Walgreens Enters Delivery Wars as Shipt and Gopuff Stumble

Walgreens enters a tough market: Recent years have seen massive growth in delivery services as people look to get whatever they want, whenever they want. However, with a flooded market, many have tried and failed to secure a position, especially when it comes to ambitious instant delivery companies. Now Walgreens is throwing its name into the ring, offering something unique in the space.

Delivery at any time: There are multiple types of delivery services. Services like Shipt and Instacart pick up items during a store’s operating hours and deliver them within a certain window of time on the same day. Others, such as Gopuff, opened warehouses in an attempt to deliver items even faster in a certain area. Walgreens is taking it one step further, removing the limitation of store hours with a 24/7 delivery service.

  • The service launched across the country, minus a few states, and is currently available at nearly 400 24-hour Walgreens stores.
  • The items delivered include groceries, over-the-counter medication, personal care items, and household essentials, among other items.
  • Orders can be placed on Walgreens’ website or through its app, with the catalog including over 27,000 items.
  • While there are some restrictions in place, the goal is to deliver the items ordered in less than an hour.

Walgreens has a major advantage. Primarily, the pharmacy chain already has the infrastructure in place. One of the major problems faced by companies like Gopuff, which recently laid off employees, is the need for warehouses. Food is perishable, and warehouses cost money, especially in areas that would make delivery profitable.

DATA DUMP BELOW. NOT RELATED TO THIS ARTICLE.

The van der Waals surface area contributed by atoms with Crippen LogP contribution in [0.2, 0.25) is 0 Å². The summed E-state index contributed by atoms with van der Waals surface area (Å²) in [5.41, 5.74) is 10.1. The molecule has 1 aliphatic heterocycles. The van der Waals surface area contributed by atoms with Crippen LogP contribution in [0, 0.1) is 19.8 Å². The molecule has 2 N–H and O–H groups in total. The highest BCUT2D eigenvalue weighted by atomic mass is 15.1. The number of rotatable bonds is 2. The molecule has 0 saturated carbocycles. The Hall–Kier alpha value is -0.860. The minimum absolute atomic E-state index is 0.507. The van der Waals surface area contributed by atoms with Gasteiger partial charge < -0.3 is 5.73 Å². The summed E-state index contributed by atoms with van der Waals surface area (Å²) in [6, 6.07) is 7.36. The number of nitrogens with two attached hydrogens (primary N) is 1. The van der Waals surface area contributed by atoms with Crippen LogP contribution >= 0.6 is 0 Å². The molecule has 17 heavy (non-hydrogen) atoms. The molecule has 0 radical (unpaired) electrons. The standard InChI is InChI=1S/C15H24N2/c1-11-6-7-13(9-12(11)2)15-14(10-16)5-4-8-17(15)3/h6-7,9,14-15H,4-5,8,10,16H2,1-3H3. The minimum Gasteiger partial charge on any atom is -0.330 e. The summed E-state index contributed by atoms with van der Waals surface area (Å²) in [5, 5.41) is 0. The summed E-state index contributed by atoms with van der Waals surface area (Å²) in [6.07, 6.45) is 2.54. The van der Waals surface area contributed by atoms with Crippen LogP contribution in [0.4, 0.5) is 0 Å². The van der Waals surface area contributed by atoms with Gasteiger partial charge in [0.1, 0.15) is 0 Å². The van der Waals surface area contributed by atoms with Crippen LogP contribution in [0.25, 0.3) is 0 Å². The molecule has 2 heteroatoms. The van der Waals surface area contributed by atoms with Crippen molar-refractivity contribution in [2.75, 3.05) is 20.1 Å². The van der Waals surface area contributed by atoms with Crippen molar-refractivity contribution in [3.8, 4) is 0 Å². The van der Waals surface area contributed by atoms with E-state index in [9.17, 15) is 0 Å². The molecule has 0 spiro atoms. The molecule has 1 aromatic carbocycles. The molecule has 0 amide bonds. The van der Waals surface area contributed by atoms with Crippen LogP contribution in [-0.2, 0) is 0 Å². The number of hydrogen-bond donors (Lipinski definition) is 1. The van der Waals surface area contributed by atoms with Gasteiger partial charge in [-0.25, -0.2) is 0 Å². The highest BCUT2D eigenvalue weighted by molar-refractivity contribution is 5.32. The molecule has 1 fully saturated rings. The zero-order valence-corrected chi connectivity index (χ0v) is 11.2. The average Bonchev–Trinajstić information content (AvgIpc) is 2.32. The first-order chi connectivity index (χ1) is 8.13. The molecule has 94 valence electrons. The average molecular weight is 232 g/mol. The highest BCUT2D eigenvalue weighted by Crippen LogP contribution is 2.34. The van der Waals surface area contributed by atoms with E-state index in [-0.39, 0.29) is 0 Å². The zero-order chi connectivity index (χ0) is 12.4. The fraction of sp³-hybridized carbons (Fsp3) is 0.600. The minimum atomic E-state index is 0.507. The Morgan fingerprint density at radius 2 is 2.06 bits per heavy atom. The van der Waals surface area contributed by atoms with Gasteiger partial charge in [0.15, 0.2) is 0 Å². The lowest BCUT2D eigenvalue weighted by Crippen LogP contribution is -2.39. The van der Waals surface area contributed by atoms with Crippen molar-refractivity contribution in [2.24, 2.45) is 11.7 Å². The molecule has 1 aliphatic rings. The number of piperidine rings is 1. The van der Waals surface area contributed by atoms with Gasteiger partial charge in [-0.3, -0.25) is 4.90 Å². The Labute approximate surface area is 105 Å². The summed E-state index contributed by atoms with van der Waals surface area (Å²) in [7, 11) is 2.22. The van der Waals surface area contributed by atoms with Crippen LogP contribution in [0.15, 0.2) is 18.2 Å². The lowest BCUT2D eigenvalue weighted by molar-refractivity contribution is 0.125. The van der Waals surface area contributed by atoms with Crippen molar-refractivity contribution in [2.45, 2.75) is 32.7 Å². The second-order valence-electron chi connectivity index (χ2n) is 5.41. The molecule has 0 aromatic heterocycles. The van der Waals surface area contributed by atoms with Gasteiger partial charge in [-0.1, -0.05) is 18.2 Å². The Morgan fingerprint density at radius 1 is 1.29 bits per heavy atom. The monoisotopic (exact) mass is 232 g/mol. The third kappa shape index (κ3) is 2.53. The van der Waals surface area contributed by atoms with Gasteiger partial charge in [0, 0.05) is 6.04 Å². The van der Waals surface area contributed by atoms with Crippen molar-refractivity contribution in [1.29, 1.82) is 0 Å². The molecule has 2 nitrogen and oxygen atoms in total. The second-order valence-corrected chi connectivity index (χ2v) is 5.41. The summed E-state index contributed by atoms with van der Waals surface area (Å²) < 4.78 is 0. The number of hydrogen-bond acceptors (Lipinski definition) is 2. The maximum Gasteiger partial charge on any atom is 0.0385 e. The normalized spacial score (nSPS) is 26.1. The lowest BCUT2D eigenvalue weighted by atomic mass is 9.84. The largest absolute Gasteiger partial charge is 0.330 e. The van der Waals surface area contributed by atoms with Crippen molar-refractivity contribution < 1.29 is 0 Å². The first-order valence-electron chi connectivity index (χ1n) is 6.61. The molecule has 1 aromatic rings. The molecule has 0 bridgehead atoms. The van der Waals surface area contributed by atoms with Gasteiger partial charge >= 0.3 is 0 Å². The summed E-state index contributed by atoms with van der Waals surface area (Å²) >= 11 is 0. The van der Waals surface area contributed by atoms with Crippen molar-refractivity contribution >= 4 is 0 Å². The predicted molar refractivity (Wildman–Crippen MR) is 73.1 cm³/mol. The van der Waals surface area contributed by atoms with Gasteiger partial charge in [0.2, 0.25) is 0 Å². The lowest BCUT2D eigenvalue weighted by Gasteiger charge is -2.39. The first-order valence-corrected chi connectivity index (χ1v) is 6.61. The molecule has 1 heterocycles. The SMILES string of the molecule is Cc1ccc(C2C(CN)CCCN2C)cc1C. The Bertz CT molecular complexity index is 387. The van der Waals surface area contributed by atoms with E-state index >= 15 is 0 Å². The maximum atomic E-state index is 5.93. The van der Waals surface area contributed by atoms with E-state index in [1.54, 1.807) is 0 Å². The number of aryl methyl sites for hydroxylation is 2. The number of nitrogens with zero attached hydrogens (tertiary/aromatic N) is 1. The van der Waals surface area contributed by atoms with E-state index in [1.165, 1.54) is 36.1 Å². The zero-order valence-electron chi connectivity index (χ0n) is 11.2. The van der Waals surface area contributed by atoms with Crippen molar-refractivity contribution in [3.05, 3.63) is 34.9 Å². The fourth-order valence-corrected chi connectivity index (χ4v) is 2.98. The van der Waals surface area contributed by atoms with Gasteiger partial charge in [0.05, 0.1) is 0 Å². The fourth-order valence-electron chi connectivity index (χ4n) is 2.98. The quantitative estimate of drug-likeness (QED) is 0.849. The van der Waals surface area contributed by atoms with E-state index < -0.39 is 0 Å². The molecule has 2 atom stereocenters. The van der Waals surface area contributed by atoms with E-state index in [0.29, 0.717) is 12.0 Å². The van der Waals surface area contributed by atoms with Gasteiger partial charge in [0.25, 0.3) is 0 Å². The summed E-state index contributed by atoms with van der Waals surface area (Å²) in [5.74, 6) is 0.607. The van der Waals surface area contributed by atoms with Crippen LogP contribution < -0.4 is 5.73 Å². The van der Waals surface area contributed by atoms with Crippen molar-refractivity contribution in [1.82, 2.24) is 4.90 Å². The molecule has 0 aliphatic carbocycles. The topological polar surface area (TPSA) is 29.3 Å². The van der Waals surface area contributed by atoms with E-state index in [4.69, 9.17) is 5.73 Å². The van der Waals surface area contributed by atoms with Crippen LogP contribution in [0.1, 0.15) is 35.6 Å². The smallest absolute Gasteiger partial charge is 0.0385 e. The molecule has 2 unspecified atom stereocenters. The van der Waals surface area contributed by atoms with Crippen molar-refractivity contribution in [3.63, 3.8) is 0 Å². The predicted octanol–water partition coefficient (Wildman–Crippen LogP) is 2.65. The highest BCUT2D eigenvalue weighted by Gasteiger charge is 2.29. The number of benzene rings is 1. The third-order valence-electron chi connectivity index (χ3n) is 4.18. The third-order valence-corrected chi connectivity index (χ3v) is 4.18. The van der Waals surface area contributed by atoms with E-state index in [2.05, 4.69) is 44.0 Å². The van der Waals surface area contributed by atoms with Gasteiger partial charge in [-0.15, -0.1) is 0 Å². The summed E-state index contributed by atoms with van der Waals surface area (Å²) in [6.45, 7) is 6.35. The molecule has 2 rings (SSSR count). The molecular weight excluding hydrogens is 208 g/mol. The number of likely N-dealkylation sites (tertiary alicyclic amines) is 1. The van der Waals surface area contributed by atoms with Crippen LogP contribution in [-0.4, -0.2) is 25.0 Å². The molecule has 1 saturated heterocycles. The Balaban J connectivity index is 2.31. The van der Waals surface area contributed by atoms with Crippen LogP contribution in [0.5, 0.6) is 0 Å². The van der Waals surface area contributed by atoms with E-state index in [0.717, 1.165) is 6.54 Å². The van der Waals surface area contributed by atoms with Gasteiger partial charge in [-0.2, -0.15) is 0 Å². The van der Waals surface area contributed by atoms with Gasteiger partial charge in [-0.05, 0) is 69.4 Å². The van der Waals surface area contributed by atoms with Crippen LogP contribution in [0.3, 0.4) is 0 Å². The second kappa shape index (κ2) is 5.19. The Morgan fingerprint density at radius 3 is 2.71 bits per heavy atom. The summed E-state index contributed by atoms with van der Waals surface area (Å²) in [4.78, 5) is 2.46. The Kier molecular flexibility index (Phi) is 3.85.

Walgreens does not have to worry about the warehouse problem since the stores are already operating and holding inventory. Moreover, they are open to walk-in customers as well, meaning they will move products easier and not have to worry as much about consistent business or perishable items going bad and costing them money.

Walgreens is the first of its kind. Another point that makes Walgreens stand out from the crowd, aside from offering true 24/7 delivery, is that it is the first health and wellness retailer to attempt this service. Moreover, it is offering a massive selection for anytime-delivery.

When someone needs health or wellness items, it is often the time they least want to go out because they are feeling ill. To that point, the group vice president of digital commerce at Walgreens, Stefanie Kruse, said that Walgreens is looking for ways to improve the customer experience since “Taking care of health and well-being isn’t exclusive to business hours and needs can pop up at any time of day.”

There are limitations, though. While Walgreens is offering 24/7 delivery and fast delivery times, the initial announcement came with some asterisks. For instance, one-hour delivery is only available between 9 am and 10 pm when customers order more than $35 in items. And that is before taxes and after promotions.

  • Walgreens also covered its bases by announcing that the one-hour delivery depended on weather, holidays, delivery address, and other constraints.
  • The service does not cover prescriptions, but Walgreens does have a separate same-day delivery service for that.
  • Hours and cutoff times vary by store, and courier availability will be something to consider. That is especially so since Walgreens plans on using DoorDash and other services to deliver items.
  • Another limitation is the delivery of alcohol, which is not allowed outside of some stores in Illinois and Florida.

What are people willing to pay for? The question is key in today’s market. During the pandemic, the answer was: everything. However, that has changed, with people more than willing to go get things themselves. That hurt profitability for delivery companies that quickly expanded when there was higher demand, a problem faced by Gopuff. Whether the health and wellness part of the formula will make Walgreens an exception is yet to be seen.

Spencer Hulse is a news desk editor at Grit Daily News. He covers startups, affiliate, viral, and marketing news.

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